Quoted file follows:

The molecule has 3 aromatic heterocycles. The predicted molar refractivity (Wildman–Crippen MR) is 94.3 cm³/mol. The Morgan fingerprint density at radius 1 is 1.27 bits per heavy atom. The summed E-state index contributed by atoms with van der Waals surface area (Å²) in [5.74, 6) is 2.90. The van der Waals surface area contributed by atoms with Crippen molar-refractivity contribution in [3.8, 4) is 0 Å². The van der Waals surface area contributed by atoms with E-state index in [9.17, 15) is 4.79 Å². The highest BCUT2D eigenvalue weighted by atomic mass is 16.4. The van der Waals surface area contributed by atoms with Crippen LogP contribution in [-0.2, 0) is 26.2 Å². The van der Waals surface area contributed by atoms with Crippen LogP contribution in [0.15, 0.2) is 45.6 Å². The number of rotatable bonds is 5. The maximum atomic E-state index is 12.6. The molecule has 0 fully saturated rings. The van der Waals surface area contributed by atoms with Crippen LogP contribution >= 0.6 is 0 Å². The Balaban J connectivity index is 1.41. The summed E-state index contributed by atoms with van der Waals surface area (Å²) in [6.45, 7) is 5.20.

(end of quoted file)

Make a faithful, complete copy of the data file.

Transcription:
The molecule has 3 aromatic heterocycles. The predicted molar refractivity (Wildman–Crippen MR) is 94.3 cm³/mol. The Morgan fingerprint density at radius 1 is 1.27 bits per heavy atom. The summed E-state index contributed by atoms with van der Waals surface area (Å²) in [5.74, 6) is 2.90. The van der Waals surface area contributed by atoms with Crippen molar-refractivity contribution in [3.8, 4) is 0 Å². The van der Waals surface area contributed by atoms with E-state index in [9.17, 15) is 4.79 Å². The highest BCUT2D eigenvalue weighted by atomic mass is 16.4. The van der Waals surface area contributed by atoms with Crippen LogP contribution in [-0.2, 0) is 26.2 Å². The van der Waals surface area contributed by atoms with Crippen LogP contribution in [0.15, 0.2) is 45.6 Å². The number of rotatable bonds is 5. The maximum atomic E-state index is 12.6. The molecule has 0 fully saturated rings. The van der Waals surface area contributed by atoms with Crippen LogP contribution >= 0.6 is 0 Å². The Balaban J connectivity index is 1.41. The summed E-state index contributed by atoms with van der Waals surface area (Å²) in [6.45, 7) is 5.20.